This past week my dear, sweet Grandad went home to be with the Lord. It was a moment that we knew had been coming for a while. His health had been failing him and his mind was slowly slipping along with it. He lived a wonderful 94 years and was married to my sweet Granny for 65 of those years. I have such precious memories of my Grandad that I will cherish for the rest of my life.
And what permeates through all of those memories is the kindness of a man who loved everyone through the love of Christ. I have never seen a finer example of showing Christ’s love to other people than with my Grandad. He loved and forgave in the manner that Christ calls us to. He was generous in everything to help the least of these, from his work with the prison ministry to giving rides to total strangers because he saw someone’s need. In every decision he made was in his effort to do what was right and kind and loving. He had an inner joy in all things, a joy that was fundamental in his life. I loved my Grandad dearly and deeply grieve that he is no longer with us. And I know that when God received Grandad’s spirit He was able to say, “Well done My good and faithful servant.”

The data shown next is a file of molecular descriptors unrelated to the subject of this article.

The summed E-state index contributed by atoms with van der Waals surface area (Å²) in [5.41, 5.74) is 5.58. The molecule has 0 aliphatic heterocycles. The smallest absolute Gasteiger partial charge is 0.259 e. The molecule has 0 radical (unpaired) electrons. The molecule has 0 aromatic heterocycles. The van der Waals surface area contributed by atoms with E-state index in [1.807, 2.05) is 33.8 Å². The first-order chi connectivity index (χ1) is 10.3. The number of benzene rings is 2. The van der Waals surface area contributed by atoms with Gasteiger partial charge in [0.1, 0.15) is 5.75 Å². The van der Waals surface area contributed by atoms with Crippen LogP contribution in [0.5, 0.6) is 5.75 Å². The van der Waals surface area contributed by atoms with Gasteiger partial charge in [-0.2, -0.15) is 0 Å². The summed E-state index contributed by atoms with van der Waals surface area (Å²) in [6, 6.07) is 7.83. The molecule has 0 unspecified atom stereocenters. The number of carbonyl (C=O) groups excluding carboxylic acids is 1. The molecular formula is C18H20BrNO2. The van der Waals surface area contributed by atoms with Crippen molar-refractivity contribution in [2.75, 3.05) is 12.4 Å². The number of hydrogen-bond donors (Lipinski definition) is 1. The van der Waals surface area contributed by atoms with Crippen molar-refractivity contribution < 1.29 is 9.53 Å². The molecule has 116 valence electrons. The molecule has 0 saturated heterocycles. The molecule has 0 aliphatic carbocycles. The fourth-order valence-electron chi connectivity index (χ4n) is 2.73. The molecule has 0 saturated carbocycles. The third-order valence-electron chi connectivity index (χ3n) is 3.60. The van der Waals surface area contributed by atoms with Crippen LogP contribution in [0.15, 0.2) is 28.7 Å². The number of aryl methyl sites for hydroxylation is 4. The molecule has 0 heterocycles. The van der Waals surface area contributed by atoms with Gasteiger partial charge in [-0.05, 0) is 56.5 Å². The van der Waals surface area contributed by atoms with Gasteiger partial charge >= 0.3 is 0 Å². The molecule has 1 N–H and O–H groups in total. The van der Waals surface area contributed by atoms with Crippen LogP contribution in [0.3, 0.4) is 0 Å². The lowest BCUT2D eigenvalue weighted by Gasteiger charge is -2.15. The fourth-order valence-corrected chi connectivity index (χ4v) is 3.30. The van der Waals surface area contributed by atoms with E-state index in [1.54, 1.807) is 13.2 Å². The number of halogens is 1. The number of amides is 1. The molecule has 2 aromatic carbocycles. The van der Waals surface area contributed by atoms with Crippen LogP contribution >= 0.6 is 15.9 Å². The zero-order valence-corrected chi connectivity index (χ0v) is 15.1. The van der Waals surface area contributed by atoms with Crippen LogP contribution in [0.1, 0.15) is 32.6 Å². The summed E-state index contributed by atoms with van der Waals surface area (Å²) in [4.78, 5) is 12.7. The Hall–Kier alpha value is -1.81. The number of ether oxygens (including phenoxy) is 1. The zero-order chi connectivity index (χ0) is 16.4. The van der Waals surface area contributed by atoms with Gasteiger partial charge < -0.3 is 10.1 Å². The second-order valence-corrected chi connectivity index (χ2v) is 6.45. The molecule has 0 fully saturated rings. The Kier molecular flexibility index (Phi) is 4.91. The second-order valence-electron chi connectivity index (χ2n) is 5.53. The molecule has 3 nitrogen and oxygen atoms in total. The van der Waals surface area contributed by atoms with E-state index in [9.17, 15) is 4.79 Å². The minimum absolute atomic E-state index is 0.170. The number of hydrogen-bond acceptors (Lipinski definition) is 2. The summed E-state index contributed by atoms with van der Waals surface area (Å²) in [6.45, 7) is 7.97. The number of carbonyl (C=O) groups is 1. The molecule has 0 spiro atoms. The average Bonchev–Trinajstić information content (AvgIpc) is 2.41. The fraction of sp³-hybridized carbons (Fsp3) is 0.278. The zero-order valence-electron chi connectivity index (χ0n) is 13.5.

It is in these moments of sorrow and loss that we truly ask what does life really mean. Platitudes and nice clichés will no longer do. We long to define what it is that gives life value. What is it that we are living for? Has what I’ve devoted my time and my life to been worth it? For the Christian, we have a way to answer those questions. We know that the answer to those questions is found in the same person of Jesus. He gives our lives value and it is for Him that we live. He is the answer to all of life’s fundamental questions. It is from Jesus that we have that fundamental joy. For the unbelieving person, you must determine whether your worldview can satisfactorily address those questions. What does your worldview say about pain and sorrow? How does it meet you in your everyday life to determine what is right and wrong or to give life value? Does it give you fundamental joy in the face of momentary sorrows?
But most importantly, for the unbeliever, when you die and stand before the Almighty God, what can you possibly do to make up for a life lived anti-theistically?